In March 2011, Lev Chapelsky was on his way to watch his friend and client, Marty O’Donnell, give a talk at the Game Developers Conference when he took the most important phone call of his career.
This was a life-changing phone call not just for Chapelsky, but for Halo composer O’Donnell and his colleagues at Bungie, the video game studio where he worked as audio director. Bungie was working on its next big game, and wanted it to be an even bigger success than its genre-defining Halo series.
Destiny was the studio’s most ambitious project to date: the world’s first shared-world first-person shooter, where players could drop in and out of cooperative missions set across vast landscapes on various planets. Bungie had released five Halo games between 2001 and 2010, but its bold aims for Destiny involved an ambitious 10-year plan of new content across a single game.
The music for Destiny needed to be similarly ambitious, requiring musical themes that would evolve with the game over its 10-year lifespan. As the game was still in the early stages of development, O’Donnell had started piecing together musical ideas influenced by its themes and artwork. One concept involved The Traveler, a sentient sphere at the heart of Destiny’s story, sending communication signals to Earth that had been misinterpreted as music.
What would that music sound like? O’Donnell had wondered. This question had led to the foundations of Music of the Spheres, a 48-minute orchestral suite that O’Donnell had been working on with the understanding it would be used as a ‘musical prequel’ to Destiny. His melodies would be the musical palette that millions of gamers would use to paint their own imaginings of Destiny’s world before they played the game, with the music set to release in August 2013, one month before Destiny’s planned launch.
Chapelsky answered his phone. “Lev, you’re never gonna believe this,” he remembers an associate telling him, “but tell Marty he’s gonna have to get a flight to LA because we just got an email back from Paul’s people in London.”
His associate was right: Chapelsky couldn’t believe what he was hearing. Sir Paul McCartney wanted to meet them and learn about Destiny. And if that meeting went well, he’d be writing music for the game alongside O’Donnell.
This wouldn’t be the first time a major name from the world of music had worked on a video game. Michael Jackson was involved with the music in Sonic the Hedgehog 3, and Trent Reznor and his band Nine Inch Nails wrote the gritty industrial music in the PC game Quake, but here we had one of The Beatles, the bestselling band of all time.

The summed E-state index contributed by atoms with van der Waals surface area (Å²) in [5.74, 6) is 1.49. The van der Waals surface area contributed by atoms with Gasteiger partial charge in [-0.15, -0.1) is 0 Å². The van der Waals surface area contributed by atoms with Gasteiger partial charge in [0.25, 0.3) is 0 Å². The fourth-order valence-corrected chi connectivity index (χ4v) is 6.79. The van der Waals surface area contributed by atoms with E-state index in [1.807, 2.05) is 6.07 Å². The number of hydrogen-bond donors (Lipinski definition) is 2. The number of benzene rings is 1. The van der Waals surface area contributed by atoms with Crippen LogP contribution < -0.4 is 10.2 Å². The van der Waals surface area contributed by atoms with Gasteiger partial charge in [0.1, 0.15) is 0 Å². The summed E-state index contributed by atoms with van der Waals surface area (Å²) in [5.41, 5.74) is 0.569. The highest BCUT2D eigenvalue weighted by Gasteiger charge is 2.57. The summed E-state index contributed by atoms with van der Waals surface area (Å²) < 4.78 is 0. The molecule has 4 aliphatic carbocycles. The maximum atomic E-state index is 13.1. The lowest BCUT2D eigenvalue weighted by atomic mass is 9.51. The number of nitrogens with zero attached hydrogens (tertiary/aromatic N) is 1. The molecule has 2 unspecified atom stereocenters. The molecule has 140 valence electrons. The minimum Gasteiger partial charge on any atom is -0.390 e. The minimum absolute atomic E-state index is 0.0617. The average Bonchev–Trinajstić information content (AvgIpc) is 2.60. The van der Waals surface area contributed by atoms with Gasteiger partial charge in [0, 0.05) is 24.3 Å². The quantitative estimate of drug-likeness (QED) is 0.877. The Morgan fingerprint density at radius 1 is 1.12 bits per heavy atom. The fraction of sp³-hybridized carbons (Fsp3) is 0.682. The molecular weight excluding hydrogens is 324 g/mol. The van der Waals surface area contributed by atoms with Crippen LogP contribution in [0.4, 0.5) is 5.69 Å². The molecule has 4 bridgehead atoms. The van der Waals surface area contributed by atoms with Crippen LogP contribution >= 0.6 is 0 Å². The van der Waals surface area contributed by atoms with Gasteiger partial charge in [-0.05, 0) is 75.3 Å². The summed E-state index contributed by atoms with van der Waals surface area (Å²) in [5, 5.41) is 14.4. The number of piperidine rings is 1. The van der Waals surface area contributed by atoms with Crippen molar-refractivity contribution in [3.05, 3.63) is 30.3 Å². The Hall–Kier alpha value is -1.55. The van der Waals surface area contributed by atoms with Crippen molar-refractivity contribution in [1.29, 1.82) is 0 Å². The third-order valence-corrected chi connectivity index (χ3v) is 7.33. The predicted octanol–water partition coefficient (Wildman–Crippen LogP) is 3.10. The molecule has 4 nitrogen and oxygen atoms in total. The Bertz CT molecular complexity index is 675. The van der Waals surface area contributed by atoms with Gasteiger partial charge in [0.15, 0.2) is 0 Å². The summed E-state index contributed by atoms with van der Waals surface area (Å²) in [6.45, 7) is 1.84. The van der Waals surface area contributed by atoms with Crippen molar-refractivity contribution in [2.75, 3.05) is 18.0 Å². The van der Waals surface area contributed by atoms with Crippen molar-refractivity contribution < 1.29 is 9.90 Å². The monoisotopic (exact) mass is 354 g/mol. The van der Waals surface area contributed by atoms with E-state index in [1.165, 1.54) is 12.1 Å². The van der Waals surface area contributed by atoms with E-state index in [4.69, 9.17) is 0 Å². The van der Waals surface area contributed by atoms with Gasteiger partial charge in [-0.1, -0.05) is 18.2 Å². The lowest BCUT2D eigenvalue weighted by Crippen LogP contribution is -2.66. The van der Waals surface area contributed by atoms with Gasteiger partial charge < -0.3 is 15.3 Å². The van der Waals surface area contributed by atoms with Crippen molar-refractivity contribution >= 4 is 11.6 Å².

No one saw this — or the political and legal battles that followed — coming.
Making big requests
Chapelsky’s relationship with Bungie went back to 2001, the year the original Halo shipped. He was general manager of Blindlight, a company he founded to provide Hollywood production services to the video game industry. In the case of Bungie, this mainly involved casting actors and producing voiceover work for Halo titles.
Over the years, Blindlight had been responsible for placing a lot of celebrities that had appeared in video games. The company brought all five Star Trek captains together in 2006’s Star Trek: Legacy, the only time they’ve worked together outside of the TV series. It also got Robert Downey Jr. and Edward Norton to reprise their roles as Iron Man and The Hulk in Sega’s 2008 games Iron Man and The Incredible Hulk. Chapelsky even went as far as to ask Bill Clinton if he’d voice president John Henry Eden in Fallout 3 (Clinton’s attorneys politely declined).
Chapelsky was used to making big requests. And asking one of The Beatles to write music for a video game? This was one of his biggest.
“That was always our thing about getting celebrities for games,” Chapelsky says over Skype from his home in Palm Springs. “If we had a role in Fallout for the president of the United States, we’d start with the most unattainable and then draw a long list of 100 or so and work down from there.”
So after O’Donnell’s work on Halo: Reach was finished, the pair started reeling off names of people O’Donnell could collaborate with for the music in the game that would become Destiny.
“I said, ‘Let’s do that list,’” says Chapelsky. “‘Who would be the one person on Earth that you would like to create music with for this?’” O’Donnell immediately said “Paul McCartney.”
“I was gobsmacked by the idea of working with Paul,” says Chapelsky. “I’m a huge fan of The Beatles. It would be insanely beautiful on so many levels. However, as to whether that was the right fit for the product and the market? Honestly, I had some reservations there.
“I said, ‘Well, Marty. I love you, I trust you. Okay, let’s do it.’ But I also thought, This isn’t going to happen. But we can give it a shot, move down, and then maybe find the next Trent Reznor.”